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Did the Brick BOE Pay an Attorney to Create a Document They Now Say Doesn’t Exist?

Brick Township Board of Education/Schools (Photo: Daniel Nee)

Brick Township Board of Education/Schools (Photo: Daniel Nee)

Brick Shorebeat filed a complaint against the Brick Township Board of Education with the state Government Records Council this morning after a district official denied a document request, saying the document does not exist.

James Edwards, the district’s business administrator and custodian of records, denied the request for a document, or draft document, listing termination charges to be filed against suspended schools Superintendent Walter Uszenski. According to legal bills obtained by Shorebeat in a separate request filed under the state’s Open Public Records Act, the district was charged by board attorney Nicholas C. Montenegro for his time researching and creating the documents.

Requests for comment on the matter sent to Edwards and Interim Superintendent Thomas Gialanella went unanswered.

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Potential termination charges against Uszenski were first discussed at the school board’s reorganization meeting in January, when newly-elected board member Victoria Pakala made a motion instructing Montenegro, who was appointed attorney the same night, to report back to the board at its next regularly scheduled meeting “options regarding termination of his existing contract,” meeting minutes state.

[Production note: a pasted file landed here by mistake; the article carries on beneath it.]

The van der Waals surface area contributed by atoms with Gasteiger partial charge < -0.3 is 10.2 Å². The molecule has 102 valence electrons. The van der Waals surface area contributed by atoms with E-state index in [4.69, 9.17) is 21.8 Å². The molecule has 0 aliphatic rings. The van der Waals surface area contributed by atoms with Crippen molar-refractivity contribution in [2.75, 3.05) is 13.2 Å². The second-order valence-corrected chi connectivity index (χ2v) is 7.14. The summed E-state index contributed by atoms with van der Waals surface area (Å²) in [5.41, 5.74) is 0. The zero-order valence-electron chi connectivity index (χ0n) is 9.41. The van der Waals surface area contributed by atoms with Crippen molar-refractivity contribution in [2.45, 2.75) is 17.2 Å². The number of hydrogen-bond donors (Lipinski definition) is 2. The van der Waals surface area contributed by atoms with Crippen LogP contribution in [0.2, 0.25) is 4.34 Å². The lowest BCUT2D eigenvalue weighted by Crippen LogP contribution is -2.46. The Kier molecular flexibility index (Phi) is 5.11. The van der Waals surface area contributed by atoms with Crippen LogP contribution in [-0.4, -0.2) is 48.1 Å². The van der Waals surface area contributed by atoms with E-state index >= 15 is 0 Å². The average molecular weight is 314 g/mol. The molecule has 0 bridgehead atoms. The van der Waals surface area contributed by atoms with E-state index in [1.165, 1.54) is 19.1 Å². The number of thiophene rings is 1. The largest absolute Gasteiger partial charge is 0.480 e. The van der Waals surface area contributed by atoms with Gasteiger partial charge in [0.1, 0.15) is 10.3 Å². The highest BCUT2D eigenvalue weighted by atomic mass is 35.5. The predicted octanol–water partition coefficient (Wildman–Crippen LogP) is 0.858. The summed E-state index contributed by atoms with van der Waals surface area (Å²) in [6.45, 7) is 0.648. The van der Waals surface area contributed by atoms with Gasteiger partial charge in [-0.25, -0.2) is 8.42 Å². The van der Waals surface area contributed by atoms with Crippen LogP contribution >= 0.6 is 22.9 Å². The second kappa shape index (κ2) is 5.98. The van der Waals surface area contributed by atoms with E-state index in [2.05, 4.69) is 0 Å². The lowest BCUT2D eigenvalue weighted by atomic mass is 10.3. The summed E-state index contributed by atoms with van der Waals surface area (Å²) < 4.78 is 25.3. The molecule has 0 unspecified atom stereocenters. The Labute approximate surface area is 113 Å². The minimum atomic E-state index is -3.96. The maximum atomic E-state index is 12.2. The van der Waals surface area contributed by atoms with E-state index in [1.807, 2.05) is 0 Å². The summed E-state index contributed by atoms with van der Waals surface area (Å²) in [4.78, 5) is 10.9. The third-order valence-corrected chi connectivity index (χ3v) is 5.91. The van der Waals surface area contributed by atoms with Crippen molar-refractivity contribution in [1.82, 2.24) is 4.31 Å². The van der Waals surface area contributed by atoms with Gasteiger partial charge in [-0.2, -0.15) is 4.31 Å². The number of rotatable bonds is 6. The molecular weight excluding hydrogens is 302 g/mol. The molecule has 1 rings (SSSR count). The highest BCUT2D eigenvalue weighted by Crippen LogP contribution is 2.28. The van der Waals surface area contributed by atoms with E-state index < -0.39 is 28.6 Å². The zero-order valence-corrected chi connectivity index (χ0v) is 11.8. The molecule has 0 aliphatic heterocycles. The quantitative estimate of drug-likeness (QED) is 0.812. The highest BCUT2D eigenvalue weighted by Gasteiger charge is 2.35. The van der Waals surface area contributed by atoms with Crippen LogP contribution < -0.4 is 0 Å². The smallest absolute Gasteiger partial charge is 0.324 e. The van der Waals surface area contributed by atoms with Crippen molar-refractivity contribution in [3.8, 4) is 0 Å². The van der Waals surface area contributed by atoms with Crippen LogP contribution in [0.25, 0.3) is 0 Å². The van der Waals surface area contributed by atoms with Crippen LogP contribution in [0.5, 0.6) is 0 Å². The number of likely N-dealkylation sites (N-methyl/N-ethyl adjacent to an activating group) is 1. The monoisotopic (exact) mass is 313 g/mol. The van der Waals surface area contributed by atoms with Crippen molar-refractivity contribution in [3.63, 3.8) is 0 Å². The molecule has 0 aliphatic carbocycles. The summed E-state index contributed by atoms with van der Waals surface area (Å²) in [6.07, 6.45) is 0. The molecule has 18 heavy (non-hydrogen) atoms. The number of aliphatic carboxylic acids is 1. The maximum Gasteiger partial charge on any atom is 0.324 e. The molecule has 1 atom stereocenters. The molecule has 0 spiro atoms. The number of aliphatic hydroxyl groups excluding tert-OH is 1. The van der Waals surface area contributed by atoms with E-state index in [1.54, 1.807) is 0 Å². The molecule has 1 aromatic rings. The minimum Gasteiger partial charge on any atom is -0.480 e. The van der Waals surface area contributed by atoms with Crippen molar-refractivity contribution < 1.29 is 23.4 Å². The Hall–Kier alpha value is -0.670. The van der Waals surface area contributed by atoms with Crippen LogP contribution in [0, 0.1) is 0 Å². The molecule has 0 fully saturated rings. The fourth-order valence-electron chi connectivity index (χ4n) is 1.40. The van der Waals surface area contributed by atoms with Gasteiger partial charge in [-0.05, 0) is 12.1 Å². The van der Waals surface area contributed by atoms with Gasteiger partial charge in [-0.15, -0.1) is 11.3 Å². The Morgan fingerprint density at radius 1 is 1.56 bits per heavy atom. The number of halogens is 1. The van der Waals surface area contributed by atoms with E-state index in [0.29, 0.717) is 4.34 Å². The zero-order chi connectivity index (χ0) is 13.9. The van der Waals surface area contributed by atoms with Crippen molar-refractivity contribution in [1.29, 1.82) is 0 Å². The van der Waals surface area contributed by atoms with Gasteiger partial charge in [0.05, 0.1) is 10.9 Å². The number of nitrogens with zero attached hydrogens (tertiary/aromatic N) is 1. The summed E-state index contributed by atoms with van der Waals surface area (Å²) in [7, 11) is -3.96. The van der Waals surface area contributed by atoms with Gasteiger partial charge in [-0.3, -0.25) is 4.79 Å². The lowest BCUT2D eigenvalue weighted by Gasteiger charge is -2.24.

The matter was never discussed at a future meeting, but legal bills show numerous instances of Montenegro researching and drafting the termination documents. On Feb. 1, Montenegro charged the district $290 after he “drafted statement of initial termination charges 1-7.” Earlier, on Jan. 14, Montenegro charged the district $391.50 for “legal research/analysis of legal issues related to pending charges – filing of termination charges.”

Two days after the draft was apparently authored, on Feb. 3, the district was charged $159.50 after the attorney “reviewed, revised and finalized draft of tenure charges.” The entry included work that included a “cover letter for filing, telephone call to prsecutor’s office.” On Feb. 9, the district was charged $87 for, as stated in the invoice, “Revised and finalized draft of charges for review/discussion with interim superintendent, review of policy 5118, exhibit attachment.”

Though Uszenski’s full name does not appear on the legal invoices, his initials are present next to each entry. Policy 5118, which Montenegro researched, covers “nonresident students.”

Uszenski is charged with official misconduct and theft for allegedly providing educational services to his grandchild that the child was not qualified to receive. His daughter, Jacqueline Halsey, the child’s mother, was also charged, along with Andrew and Lorraine Morgan, two administrators in the district. All have been indicted, though Lorraine Morgan was permitted into a diversionary program under which the charges would eventually be dismissed. The state is appealing her admission into the program.

“A document outlining termination charges is of vital importance to the public interest,” said Daniel Nee, editor and publisher of Shorebeat. “It is a document for which the taxpayers paid, and a document that has the potential to be key in future legal matters concerning the Uszenski case.”

In the case that Uszenski is acquitted of the charges – or if they were to be dropped – the district would likely be responsible for paying Uszenski’s back salary over the time he has been suspended without pay. Termination charges, however, could alleviate the district’s liability.

According to the Government Records Council, complaints are to be answered by the custodian of record and decided by the council, which renders opinions on issues concerning the Open Public Records Act.

[box type=”shadow” align=”” class=”” width=””]Read the Complaint: